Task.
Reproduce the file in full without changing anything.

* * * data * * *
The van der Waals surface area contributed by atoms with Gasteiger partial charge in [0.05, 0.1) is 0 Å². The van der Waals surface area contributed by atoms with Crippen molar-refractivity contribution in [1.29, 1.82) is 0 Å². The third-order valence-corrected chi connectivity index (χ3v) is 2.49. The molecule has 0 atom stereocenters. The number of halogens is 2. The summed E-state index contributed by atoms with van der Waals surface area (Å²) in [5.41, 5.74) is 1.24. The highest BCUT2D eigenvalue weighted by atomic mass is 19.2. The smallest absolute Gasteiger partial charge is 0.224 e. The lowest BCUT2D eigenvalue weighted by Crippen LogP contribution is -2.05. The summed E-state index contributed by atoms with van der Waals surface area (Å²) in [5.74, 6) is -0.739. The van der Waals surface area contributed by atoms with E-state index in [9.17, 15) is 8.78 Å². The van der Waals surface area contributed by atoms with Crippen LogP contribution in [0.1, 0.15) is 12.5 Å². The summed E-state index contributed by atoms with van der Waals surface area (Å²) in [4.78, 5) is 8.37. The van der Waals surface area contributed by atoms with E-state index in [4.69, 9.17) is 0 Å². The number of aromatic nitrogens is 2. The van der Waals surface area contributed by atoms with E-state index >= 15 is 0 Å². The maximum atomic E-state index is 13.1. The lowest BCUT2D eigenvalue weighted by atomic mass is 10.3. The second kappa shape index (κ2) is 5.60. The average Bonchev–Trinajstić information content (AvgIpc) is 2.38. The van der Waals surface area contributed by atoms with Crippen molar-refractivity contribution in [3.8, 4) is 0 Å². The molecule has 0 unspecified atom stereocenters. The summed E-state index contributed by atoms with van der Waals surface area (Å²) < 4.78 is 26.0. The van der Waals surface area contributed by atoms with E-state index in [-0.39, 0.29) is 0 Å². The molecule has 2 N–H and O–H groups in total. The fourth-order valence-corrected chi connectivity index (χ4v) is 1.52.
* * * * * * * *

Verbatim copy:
The van der Waals surface area contributed by atoms with Gasteiger partial charge in [0.05, 0.1) is 0 Å². The van der Waals surface area contributed by atoms with Crippen molar-refractivity contribution in [1.29, 1.82) is 0 Å². The third-order valence-corrected chi connectivity index (χ3v) is 2.49. The molecule has 0 atom stereocenters. The number of halogens is 2. The summed E-state index contributed by atoms with van der Waals surface area (Å²) in [5.41, 5.74) is 1.24. The highest BCUT2D eigenvalue weighted by atomic mass is 19.2. The smallest absolute Gasteiger partial charge is 0.224 e. The lowest BCUT2D eigenvalue weighted by Crippen LogP contribution is -2.05. The summed E-state index contributed by atoms with van der Waals surface area (Å²) in [5.74, 6) is -0.739. The van der Waals surface area contributed by atoms with E-state index in [9.17, 15) is 8.78 Å². The van der Waals surface area contributed by atoms with Crippen LogP contribution in [0.1, 0.15) is 12.5 Å². The summed E-state index contributed by atoms with van der Waals surface area (Å²) in [4.78, 5) is 8.37. The van der Waals surface area contributed by atoms with E-state index in [4.69, 9.17) is 0 Å². The number of aromatic nitrogens is 2. The van der Waals surface area contributed by atoms with E-state index >= 15 is 0 Å². The maximum atomic E-state index is 13.1. The lowest BCUT2D eigenvalue weighted by atomic mass is 10.3. The second kappa shape index (κ2) is 5.60. The average Bonchev–Trinajstić information content (AvgIpc) is 2.38. The van der Waals surface area contributed by atoms with Crippen molar-refractivity contribution in [3.8, 4) is 0 Å². The molecule has 0 unspecified atom stereocenters. The summed E-state index contributed by atoms with van der Waals surface area (Å²) < 4.78 is 26.0. The van der Waals surface area contributed by atoms with E-state index in [-0.39, 0.29) is 0 Å². The molecule has 2 N–H and O–H groups in total. The fourth-order valence-corrected chi connectivity index (χ4v) is 1.52.